Out-Law News Lesedauer: 4 Min.

DORA standards should spur contract remediation work, say experts

Financial institutions and technology providers can achieve cost-effective compliance with operational resilience laws globally by using managed legal services to deliver necessary updates to their processes and suite of contracts, experts have said.

Rich Manley and Janusz Klich of Pinsent Masons said that the prospect of the EU’s Digital Operational Resilience Act (DORA) beginning to apply, from 17 January 2025, has already prompted banks, insurers, investment firms and other financial institutions – as well as their ICT service providers – to commence extensive contract remediation work.

For financial institutions, DORA effectively codifies aspects of existing regulatory guidelines – on outsourcing and on ICT risk management – and provides a single, harmonised EU rulebook for all financial entities pertaining to operational resilience and ICT-related risk.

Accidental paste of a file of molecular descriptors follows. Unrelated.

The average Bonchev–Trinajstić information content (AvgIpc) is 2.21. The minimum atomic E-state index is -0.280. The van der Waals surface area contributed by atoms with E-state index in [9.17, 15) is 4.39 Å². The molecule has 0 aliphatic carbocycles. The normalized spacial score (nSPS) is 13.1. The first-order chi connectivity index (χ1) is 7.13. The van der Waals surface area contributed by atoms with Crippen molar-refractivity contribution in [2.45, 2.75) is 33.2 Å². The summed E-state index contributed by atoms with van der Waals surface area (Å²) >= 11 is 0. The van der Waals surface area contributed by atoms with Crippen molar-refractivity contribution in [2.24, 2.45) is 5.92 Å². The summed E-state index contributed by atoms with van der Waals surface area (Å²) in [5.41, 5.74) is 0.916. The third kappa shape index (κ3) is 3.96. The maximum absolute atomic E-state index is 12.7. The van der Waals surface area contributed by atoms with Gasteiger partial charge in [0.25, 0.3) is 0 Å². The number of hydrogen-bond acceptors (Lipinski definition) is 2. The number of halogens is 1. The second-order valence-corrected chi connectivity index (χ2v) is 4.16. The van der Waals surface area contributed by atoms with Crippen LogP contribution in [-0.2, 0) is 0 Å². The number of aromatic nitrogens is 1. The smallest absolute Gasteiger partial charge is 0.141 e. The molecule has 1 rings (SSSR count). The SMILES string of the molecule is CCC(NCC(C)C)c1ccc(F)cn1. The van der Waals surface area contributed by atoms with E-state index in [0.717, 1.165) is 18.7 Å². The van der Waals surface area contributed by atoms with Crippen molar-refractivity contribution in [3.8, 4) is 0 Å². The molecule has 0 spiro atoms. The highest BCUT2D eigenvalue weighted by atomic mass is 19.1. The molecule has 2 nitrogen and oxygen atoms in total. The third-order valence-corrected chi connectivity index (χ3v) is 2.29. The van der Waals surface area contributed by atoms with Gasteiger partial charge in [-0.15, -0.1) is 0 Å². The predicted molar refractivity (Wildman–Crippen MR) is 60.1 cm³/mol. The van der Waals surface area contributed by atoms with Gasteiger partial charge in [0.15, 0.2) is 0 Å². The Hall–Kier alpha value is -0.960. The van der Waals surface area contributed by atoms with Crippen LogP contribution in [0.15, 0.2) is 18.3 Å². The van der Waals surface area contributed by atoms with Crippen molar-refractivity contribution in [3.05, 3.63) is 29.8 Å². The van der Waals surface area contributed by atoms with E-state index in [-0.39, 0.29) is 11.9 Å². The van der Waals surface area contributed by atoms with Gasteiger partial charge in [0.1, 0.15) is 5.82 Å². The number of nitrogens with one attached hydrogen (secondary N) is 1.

For service providers, they can expect the DORA requirements on financial institutions to flow down into their contracts, while DORA also provides for direct regulation of major technology providers to financial entities under a framework that would give powers to European supervisory authorities to designate specific ICT third-party service providers as subject to regulation and to then oversee their compliance.